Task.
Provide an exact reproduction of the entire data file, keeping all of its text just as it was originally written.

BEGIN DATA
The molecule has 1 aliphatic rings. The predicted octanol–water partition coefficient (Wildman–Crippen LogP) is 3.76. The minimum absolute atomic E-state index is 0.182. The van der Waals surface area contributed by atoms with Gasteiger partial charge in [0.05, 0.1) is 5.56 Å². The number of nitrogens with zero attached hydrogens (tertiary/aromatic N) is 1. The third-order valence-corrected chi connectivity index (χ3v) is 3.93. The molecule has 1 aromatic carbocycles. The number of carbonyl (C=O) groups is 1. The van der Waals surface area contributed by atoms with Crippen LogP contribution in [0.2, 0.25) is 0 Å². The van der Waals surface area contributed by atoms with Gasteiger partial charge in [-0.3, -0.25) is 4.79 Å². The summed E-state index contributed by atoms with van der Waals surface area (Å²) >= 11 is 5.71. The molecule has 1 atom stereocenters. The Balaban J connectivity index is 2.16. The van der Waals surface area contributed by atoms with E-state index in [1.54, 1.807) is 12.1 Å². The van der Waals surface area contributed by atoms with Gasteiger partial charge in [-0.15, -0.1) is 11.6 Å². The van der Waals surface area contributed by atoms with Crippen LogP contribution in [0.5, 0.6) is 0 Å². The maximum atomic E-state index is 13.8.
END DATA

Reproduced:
The molecule has 1 aliphatic rings. The predicted octanol–water partition coefficient (Wildman–Crippen LogP) is 3.76. The minimum absolute atomic E-state index is 0.182. The van der Waals surface area contributed by atoms with Gasteiger partial charge in [0.05, 0.1) is 5.56 Å². The number of nitrogens with zero attached hydrogens (tertiary/aromatic N) is 1. The third-order valence-corrected chi connectivity index (χ3v) is 3.93. The molecule has 1 aromatic carbocycles. The number of carbonyl (C=O) groups is 1. The van der Waals surface area contributed by atoms with Crippen LogP contribution in [0.2, 0.25) is 0 Å². The van der Waals surface area contributed by atoms with Gasteiger partial charge in [-0.3, -0.25) is 4.79 Å². The summed E-state index contributed by atoms with van der Waals surface area (Å²) >= 11 is 5.71. The molecule has 1 atom stereocenters. The Balaban J connectivity index is 2.16. The van der Waals surface area contributed by atoms with E-state index in [1.54, 1.807) is 12.1 Å². The van der Waals surface area contributed by atoms with Gasteiger partial charge in [-0.15, -0.1) is 11.6 Å². The van der Waals surface area contributed by atoms with Crippen LogP contribution in [0.5, 0.6) is 0 Å². The maximum atomic E-state index is 13.8.